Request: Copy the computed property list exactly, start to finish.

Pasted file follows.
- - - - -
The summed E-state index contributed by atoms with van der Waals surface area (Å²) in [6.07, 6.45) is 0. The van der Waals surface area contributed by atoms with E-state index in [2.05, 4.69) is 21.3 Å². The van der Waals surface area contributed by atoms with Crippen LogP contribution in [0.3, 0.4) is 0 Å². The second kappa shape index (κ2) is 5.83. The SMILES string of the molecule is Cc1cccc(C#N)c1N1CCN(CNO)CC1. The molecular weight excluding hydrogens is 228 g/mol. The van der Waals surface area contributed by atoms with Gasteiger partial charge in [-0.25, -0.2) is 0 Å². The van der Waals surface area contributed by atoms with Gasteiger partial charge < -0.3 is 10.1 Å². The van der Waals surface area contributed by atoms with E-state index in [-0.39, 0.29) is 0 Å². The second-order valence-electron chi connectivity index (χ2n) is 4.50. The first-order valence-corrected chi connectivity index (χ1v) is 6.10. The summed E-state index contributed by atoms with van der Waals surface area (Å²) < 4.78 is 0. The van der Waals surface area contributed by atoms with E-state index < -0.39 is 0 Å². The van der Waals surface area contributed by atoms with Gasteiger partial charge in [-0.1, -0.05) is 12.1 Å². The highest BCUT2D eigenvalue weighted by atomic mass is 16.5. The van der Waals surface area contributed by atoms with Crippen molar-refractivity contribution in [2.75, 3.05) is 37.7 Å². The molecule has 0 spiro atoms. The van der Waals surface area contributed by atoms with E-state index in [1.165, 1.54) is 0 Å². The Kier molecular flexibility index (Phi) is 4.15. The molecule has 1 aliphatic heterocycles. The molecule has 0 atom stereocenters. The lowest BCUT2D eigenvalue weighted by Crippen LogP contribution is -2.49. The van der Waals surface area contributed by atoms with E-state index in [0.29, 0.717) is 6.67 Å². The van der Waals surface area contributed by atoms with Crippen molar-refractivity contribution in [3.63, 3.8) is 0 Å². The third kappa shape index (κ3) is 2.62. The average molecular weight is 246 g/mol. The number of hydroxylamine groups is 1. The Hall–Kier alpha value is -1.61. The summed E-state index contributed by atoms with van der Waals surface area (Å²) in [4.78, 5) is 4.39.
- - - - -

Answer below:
The summed E-state index contributed by atoms with van der Waals surface area (Å²) in [6.07, 6.45) is 0. The van der Waals surface area contributed by atoms with E-state index in [2.05, 4.69) is 21.3 Å². The van der Waals surface area contributed by atoms with Crippen LogP contribution in [0.3, 0.4) is 0 Å². The second kappa shape index (κ2) is 5.83. The SMILES string of the molecule is Cc1cccc(C#N)c1N1CCN(CNO)CC1. The molecular weight excluding hydrogens is 228 g/mol. The van der Waals surface area contributed by atoms with Gasteiger partial charge in [-0.25, -0.2) is 0 Å². The van der Waals surface area contributed by atoms with Gasteiger partial charge < -0.3 is 10.1 Å². The van der Waals surface area contributed by atoms with E-state index in [-0.39, 0.29) is 0 Å². The second-order valence-electron chi connectivity index (χ2n) is 4.50. The first-order valence-corrected chi connectivity index (χ1v) is 6.10. The summed E-state index contributed by atoms with van der Waals surface area (Å²) < 4.78 is 0. The van der Waals surface area contributed by atoms with E-state index < -0.39 is 0 Å². The van der Waals surface area contributed by atoms with Gasteiger partial charge in [-0.1, -0.05) is 12.1 Å². The highest BCUT2D eigenvalue weighted by atomic mass is 16.5. The van der Waals surface area contributed by atoms with Crippen molar-refractivity contribution in [2.75, 3.05) is 37.7 Å². The molecule has 0 spiro atoms. The van der Waals surface area contributed by atoms with E-state index in [1.165, 1.54) is 0 Å². The Kier molecular flexibility index (Phi) is 4.15. The molecule has 1 aliphatic heterocycles. The molecule has 0 atom stereocenters. The lowest BCUT2D eigenvalue weighted by Crippen LogP contribution is -2.49. The van der Waals surface area contributed by atoms with E-state index in [0.29, 0.717) is 6.67 Å². The van der Waals surface area contributed by atoms with Crippen molar-refractivity contribution in [3.63, 3.8) is 0 Å². The third kappa shape index (κ3) is 2.62. The average molecular weight is 246 g/mol. The number of hydroxylamine groups is 1. The Hall–Kier alpha value is -1.61. The summed E-state index contributed by atoms with van der Waals surface area (Å²) in [4.78, 5) is 4.39.